April 18th, 2017 / Insight posted in Articles

Members Voluntary Liquidation (MVL) – getting specialist advice matters!

It’s the start of another tax year and you may have postponed any disposals of assets so that the payment of any associated tax is delayed by 12 months.

You may recall that changes to tax rules, introduced on 6 April 2016, led to caution when considering solvent liquidations as a tax effective mechanism for extracting value from companies.

It is true to say that HMRC is trying to close various loopholes and clarify areas of uncertainty, but the solvent liquidation (MVL) is still an effective tool in making distributions to shareholders on the winding up of a business.

A reminder on the new tax rules:

Before the new tax rules were announced in April last year, individual shareholders could be fairly certain that a liquidation distribution would produce a receipt taxable as a capital gain, rather than as income.  When considering that the lowest rate of capital gains tax is 10% (if Entrepreneurs Relief applies) and the highest rate of income tax is 38.1%, this made the MVL a very attractive way to extract funds from a company.

The new rules mean that a liquidation distribution will not automatically be taxed as capital.  This applies particularly in situations where HMRC suspects tax avoidance as a motive, or where shareholders continue to carry on a similar business, either individually or through a new company, a practice known as ‘phoenixism’.

All is not lost!

While the new tax rules are complex, they do not put in place a blanket restriction on the beneficial tax treatment of an MVL.  It is important to remember that all circumstances are different and no general rule should be adopted, so it is crucial to get specialist, bespoke advice.  Many firms purport to provide an MVL service for a very small fee, but it pays to take proper advice from specialists that is tailored to fit your circumstances.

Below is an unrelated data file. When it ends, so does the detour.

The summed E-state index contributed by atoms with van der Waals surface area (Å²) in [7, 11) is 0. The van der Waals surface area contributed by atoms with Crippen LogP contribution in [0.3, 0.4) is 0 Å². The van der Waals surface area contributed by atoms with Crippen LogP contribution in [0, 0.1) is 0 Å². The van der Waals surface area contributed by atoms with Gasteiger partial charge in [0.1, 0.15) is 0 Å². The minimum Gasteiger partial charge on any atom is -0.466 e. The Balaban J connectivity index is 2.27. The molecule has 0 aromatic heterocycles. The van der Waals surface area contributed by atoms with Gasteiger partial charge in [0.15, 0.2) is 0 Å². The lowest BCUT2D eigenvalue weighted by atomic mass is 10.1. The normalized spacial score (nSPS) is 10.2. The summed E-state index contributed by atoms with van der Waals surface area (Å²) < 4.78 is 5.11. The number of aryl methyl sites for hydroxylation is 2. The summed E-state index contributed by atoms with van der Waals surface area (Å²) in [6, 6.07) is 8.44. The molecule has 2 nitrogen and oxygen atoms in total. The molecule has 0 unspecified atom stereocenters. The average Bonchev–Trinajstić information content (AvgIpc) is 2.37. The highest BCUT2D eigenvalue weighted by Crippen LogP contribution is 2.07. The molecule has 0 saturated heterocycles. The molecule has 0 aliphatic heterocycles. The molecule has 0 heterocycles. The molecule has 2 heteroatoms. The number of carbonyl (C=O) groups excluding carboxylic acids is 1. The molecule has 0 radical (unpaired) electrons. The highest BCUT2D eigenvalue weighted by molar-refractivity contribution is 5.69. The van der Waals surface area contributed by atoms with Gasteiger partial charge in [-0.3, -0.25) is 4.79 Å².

Some sectors have historically used MVLs as a routine way of accessing profits at beneficial tax rates – this will no longer be an option.  However, the MVL process remains a tax-efficient way of extracting value from a business when it reaches the end of its useful life, be that through retirement or a sale of the business.  In such circumstances, the phoenixism rules are unlikely to apply.

 An MVL can bring other benefits in addition to tax savings:

  • it does not cap proceeds treated as capital on the winding up at £25,000, as is the case for an informal strike off;
  • the MVL process allows the liquidator to quantify, compromise and discharge future and contingent claims against the company, and deal with disputed debts in a robust way;
  • assets may be distributed “in specie” which means they do not need to be sold and turned into cash for distribution to shareholders; and
  • there is less come back on directors than if they go down the strike-off procedure as it deals with creditors claims under the notice to creditor procedures.

Many practitioners will tell you that the MVL is a simple process – and it often is – but this is not always the case.  We can review your individual circumstances to ensure you get the best advice and take the right course of action for you and your business.  Contact us now to discuss how we can help.